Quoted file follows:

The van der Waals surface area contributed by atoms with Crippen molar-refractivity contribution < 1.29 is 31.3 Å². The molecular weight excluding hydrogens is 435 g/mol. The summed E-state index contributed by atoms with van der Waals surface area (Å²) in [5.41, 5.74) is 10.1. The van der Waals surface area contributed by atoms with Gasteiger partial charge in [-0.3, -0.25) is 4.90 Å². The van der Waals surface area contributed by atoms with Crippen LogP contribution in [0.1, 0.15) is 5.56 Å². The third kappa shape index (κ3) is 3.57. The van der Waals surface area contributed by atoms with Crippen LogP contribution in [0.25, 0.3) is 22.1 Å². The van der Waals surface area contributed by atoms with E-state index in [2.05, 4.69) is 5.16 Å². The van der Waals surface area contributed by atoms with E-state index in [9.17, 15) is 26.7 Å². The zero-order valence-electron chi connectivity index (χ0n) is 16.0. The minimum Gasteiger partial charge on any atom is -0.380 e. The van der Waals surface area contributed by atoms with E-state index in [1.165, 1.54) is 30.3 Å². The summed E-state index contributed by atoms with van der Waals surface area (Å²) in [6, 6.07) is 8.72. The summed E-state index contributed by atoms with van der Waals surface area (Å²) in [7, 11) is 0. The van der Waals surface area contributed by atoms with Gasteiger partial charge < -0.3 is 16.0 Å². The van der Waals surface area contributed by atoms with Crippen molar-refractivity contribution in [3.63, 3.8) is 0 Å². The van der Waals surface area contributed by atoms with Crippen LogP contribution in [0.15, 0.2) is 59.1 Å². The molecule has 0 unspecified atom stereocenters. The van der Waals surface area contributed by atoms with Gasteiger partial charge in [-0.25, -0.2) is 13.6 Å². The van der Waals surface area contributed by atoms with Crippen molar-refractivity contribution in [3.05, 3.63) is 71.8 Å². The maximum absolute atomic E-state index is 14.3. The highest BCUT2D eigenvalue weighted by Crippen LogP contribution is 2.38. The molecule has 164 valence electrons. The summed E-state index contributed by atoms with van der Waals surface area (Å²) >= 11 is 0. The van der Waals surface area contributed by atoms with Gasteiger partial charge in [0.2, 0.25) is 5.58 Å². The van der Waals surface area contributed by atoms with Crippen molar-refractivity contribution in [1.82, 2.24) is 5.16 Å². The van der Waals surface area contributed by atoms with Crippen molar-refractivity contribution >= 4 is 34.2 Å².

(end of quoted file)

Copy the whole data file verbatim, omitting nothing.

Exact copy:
The van der Waals surface area contributed by atoms with Crippen molar-refractivity contribution < 1.29 is 31.3 Å². The molecular weight excluding hydrogens is 435 g/mol. The summed E-state index contributed by atoms with van der Waals surface area (Å²) in [5.41, 5.74) is 10.1. The van der Waals surface area contributed by atoms with Gasteiger partial charge in [-0.3, -0.25) is 4.90 Å². The van der Waals surface area contributed by atoms with Crippen LogP contribution in [0.1, 0.15) is 5.56 Å². The third kappa shape index (κ3) is 3.57. The van der Waals surface area contributed by atoms with Crippen LogP contribution in [0.25, 0.3) is 22.1 Å². The van der Waals surface area contributed by atoms with E-state index in [2.05, 4.69) is 5.16 Å². The van der Waals surface area contributed by atoms with E-state index in [9.17, 15) is 26.7 Å². The zero-order valence-electron chi connectivity index (χ0n) is 16.0. The minimum Gasteiger partial charge on any atom is -0.380 e. The van der Waals surface area contributed by atoms with E-state index in [1.165, 1.54) is 30.3 Å². The summed E-state index contributed by atoms with van der Waals surface area (Å²) in [6, 6.07) is 8.72. The summed E-state index contributed by atoms with van der Waals surface area (Å²) in [7, 11) is 0. The van der Waals surface area contributed by atoms with Gasteiger partial charge < -0.3 is 16.0 Å². The van der Waals surface area contributed by atoms with Crippen molar-refractivity contribution in [3.63, 3.8) is 0 Å². The van der Waals surface area contributed by atoms with Crippen LogP contribution in [0.15, 0.2) is 59.1 Å². The molecule has 0 unspecified atom stereocenters. The van der Waals surface area contributed by atoms with Gasteiger partial charge in [-0.25, -0.2) is 13.6 Å². The van der Waals surface area contributed by atoms with Crippen molar-refractivity contribution in [3.05, 3.63) is 71.8 Å². The maximum absolute atomic E-state index is 14.3. The highest BCUT2D eigenvalue weighted by Crippen LogP contribution is 2.38. The molecule has 164 valence electrons. The summed E-state index contributed by atoms with van der Waals surface area (Å²) >= 11 is 0. The van der Waals surface area contributed by atoms with Gasteiger partial charge in [0.2, 0.25) is 5.58 Å². The van der Waals surface area contributed by atoms with Crippen molar-refractivity contribution in [1.82, 2.24) is 5.16 Å². The van der Waals surface area contributed by atoms with Crippen molar-refractivity contribution >= 4 is 34.2 Å².